6.28.19 … what makes pilgrimages so spiritually universal and paradoxical? …*

“Solvitur Ambulando” – It is solved by walking, Sardis Baptist Church – Charlotte NC, 2019 Labyrinth Walks, Diarmaid MacCulloch, “Christianity: The First Three Thousand Years”:

I have to blame you, my friends, for my current situation. So many of you are readers and have recommended books to me in person and over social media, that I maintain a list. About six months ago, I started putting those books on hold at my local library. At first they arrived sporadically, and I would go to the library, skim through the book and decide whether to check it out and read it. But in the last month, there’s been an onslaught of on hold books becoming available, and each time I have found them intriguing enough to check out. I now have at least a dozen books in the trunk of my car. I am not a fast reader. And so I furiously try to read them but I’m getting nowhere.

The book I’m currently reading is Diarmaid MacCulloch’s “Christianity: The First Three Thousand Years” and is over 1000 pages long. So far, it is a very interesting read. I am not 50 pages into it, and already I have found multiple ideas that I had not ever contemplated although I have studied history for most of my life. Fortunately, I also have the audio version so if as I ride around I listen and then go back and re-read the parts that jumped out at me.

I came to Sardis today because I thought a short walk would be nice. But I ended up pulling out the 1000 page book.

I have enjoyed my time in the shade listening to the birds and cicadas and awaiting the afternoon heat. It is currently 88° with a high of 91. Next week it will be in the upper 90s approaching 100°.

I have several friends walking the Camino in Spain. Currently Europe is experiencing a heat wave. I just checked the weather and it looks fairly pleasant at Santiago de Compostela. I was very blessed to walk in upper 70s and low 80s in early August 2014. Buen Camino to my friends!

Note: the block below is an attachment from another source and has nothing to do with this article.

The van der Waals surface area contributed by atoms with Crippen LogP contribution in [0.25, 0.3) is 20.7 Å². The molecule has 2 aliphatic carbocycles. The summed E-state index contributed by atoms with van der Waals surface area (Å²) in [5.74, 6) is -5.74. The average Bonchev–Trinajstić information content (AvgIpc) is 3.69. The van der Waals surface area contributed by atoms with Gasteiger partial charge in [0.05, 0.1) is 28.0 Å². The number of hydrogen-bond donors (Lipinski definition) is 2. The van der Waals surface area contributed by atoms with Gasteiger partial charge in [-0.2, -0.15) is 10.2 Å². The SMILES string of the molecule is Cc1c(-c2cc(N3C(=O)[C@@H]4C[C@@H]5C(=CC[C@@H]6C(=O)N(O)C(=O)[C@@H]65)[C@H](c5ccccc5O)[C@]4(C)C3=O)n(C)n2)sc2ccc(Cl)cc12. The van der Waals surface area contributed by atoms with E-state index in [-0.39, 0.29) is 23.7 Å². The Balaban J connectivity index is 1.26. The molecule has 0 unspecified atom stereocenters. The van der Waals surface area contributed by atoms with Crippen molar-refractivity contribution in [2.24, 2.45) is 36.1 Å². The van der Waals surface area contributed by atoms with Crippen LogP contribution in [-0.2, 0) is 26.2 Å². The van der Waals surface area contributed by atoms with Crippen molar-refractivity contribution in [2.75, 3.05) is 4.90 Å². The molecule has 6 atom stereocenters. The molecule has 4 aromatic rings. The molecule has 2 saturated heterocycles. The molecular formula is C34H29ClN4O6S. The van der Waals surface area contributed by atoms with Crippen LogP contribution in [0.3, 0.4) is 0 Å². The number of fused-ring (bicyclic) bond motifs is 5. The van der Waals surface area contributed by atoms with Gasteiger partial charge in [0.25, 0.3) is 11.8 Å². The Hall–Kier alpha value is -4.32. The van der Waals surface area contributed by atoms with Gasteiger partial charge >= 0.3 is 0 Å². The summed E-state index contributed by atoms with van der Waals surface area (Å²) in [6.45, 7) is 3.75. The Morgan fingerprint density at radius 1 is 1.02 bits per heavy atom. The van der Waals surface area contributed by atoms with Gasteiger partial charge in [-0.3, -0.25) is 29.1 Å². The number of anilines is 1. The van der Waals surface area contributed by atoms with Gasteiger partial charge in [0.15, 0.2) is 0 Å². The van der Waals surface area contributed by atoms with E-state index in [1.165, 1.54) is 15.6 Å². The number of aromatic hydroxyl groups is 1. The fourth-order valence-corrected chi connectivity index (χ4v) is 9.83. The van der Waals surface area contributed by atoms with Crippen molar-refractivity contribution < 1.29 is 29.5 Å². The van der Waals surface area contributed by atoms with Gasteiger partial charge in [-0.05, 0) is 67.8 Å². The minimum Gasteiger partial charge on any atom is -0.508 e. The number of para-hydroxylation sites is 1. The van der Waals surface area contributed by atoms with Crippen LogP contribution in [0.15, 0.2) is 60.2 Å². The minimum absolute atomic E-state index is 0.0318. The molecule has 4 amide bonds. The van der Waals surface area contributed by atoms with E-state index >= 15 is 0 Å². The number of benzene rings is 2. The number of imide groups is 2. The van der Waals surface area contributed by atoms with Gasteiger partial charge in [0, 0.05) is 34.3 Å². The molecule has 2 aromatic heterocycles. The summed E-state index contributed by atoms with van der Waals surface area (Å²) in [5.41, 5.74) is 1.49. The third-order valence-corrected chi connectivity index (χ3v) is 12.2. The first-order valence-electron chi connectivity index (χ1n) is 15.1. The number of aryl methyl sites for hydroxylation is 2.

My thoughts were drawn to the Camino as I read this paragraph in the Introduction to MacCulloch‘s book:

“Even now, by no means all sections of the Christian world have undergone the mutation of believing unequivocally in tolerating or accepting any partnership with other belief systems. In particular I highlight the huge consequences when the fifteenth-and sixteenth-century monarchs of the Iberian peninsula (Spain and Portugal) reinvented their multi-faith society as a Christian monopoly and then exported that single-minded form of Christianity to other parts of the world. I develop the theme which became (rather to my surprise) a ground-bass of the narrative in my previous book, Reformation: the destruction of Spanish Judaism and Islam after 1492 had a major role in developing new forms of Christianity which challenged much of the early Church’s package of ideas, and also in fostering the mindset which led in the seventeenth and eighteenth centuries to the Enlightenment in Western culture. “

The first persons of faith who pilgrimaged across northern Spain coming to Santiago de Compostela were experiencing what MacCulloch describes as a multi-faith society. Could that history entrenched in the very ground you walk on, that multifaith history, be what makes that pilgrimage and other pilgrimages so spirituality universal and paradoxical?

I will ponder that.


0 Responses to “6.28.19 … what makes pilgrimages so spiritually universal and paradoxical? …*”

  1. Leave a Comment

Leave a Reply

Please log in using one of these methods to post your comment:

WordPress.com Logo

You are commenting using your WordPress.com account. Log Out /  Change )

Google photo

You are commenting using your Google account. Log Out /  Change )

Twitter picture

You are commenting using your Twitter account. Log Out /  Change )

Facebook photo

You are commenting using your Facebook account. Log Out /  Change )

Connecting to %s

Enter your email address to subscribe to this blog and receive notifications of new posts by email.

Join 617 other followers

June 2019

%d bloggers like this: